General News Research Suicide — 05 February 2014
LGBTI suicides in Australian-first study

The Australian Institute for Suicide Research and Prevention (AISRAP) at Griffith University is conducting the study on behalf of Beyond Blue.

It was prompted by documented high rates of non-fatal suicide attempts amongst LGBTI people and is investigating if they constitute a unique risk-group.

AISRAP researcher Dr Delaney Skerrett says it’s the first time a study has been done on fatal suicidal behaviour amongst the LGBTI population in Australia.bigstock_Hot_Couple_203338

“You get a lot of research done on the non-fatal behaviours, suicide attempts, thoughts about suicide,” he said.

“But it’s a lot harder to do the research on people who have actually died because often that kind of information isn’t recorded when people die, that they were actually LGBTI.”

The research is made of two parts and aims to identify the factors surrounding LGBTI suicide deaths.

Firstly researchers have analysed the Queensland suicide register records for the last 10 years.

They are now interviewing family and friends of a LGBTI people who have committed suicide.

Dr Skerrett says it’s an area that needs to be specifically addressed to identify the unique issues.

“The idea is then is that this research will inform different preventative measures and interventions with LGBTI people,” he said.

“How we can specifically address the risk factors for those people.”

The Australian Institute for Suicide Research and Prevention (AISRAP) at Griffith University is conducting the study on behalf of Beyond Blue.

It was prompted by documented high rates of non-fatal suicide attempts amongst LGBTI people and is investigating if they constitute a unique risk-group.

AISRAP researcher Dr Delaney Skerrett says it’s the first time a study has been done on fatal suicidal behaviour amongst the LGBTI population in Australia.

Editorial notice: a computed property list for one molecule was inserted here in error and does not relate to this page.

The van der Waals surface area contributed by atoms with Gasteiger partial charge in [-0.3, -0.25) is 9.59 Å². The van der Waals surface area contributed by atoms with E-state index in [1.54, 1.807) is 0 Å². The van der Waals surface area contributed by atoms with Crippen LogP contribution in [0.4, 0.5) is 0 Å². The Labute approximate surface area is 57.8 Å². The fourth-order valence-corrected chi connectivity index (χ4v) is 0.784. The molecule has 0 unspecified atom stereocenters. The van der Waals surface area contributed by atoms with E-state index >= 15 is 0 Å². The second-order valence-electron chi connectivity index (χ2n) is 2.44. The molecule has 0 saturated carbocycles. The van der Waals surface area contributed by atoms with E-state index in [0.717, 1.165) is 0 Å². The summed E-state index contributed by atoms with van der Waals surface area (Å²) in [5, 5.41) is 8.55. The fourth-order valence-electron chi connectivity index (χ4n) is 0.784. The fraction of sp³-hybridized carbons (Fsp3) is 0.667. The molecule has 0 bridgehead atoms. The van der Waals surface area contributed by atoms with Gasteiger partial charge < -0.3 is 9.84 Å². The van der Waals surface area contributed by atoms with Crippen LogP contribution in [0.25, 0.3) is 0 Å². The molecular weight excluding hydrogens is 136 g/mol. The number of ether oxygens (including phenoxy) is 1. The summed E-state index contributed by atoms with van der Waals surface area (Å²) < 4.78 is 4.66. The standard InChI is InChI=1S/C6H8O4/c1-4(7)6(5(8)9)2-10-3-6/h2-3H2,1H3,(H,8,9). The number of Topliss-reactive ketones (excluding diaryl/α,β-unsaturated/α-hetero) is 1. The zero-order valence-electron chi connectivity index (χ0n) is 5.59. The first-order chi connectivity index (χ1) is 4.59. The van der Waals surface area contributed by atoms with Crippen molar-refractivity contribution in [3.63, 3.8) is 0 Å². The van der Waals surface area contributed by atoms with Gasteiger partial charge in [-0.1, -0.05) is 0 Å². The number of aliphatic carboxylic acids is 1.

“You get a lot of research done on the non-fatal behaviours, suicide attempts, thoughts about suicide,” he said.

“But it’s a lot harder to do the research on people who have actually died because often that kind of information isn’t recorded when people die, that they were actually LGBTI.”

The research is made of two parts and aims to identify the factors surrounding LGBTI suicide deaths.

Firstly researchers have analysed the Queensland suicide register records for the last 10 years.

They are now interviewing family and friends of a LGBTI people who have committed suicide.

Dr Skerrett says it’s an area that needs to be specifically addressed to identify the unique issues.

“The idea is then is that this research will inform different preventative measures and interventions with LGBTI people,” he said.

“How we can specifically address the risk factors for those people.”

Dr Skerret says the findings can help organisations like Beyond Blue and guide mental health services in being more inclusive of and sensitive to LGBTI people.

“There are higher levels of psychological distress amongst LGBTI people,” he said.

“Higher levels of depression, higher levels of anxiety and also those non-fatal suicidal behaviours.”

The AISRAP is still looking for volunteers to be interviewed for the research.

This article first appeared on ‘ABC’ on 3 February 2014.

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(1) Reader Comment

  1. I thought we were changing the vocabulary around suicide…. shouldn’t people in the field know the effects of the words “committing suicide” on those who are bereaved by suicide? I think it is seriously important to use different words. A person died by suicide, they didn’t commit anything…. Maybe some food for thoughts.

    Good luck with this important research.

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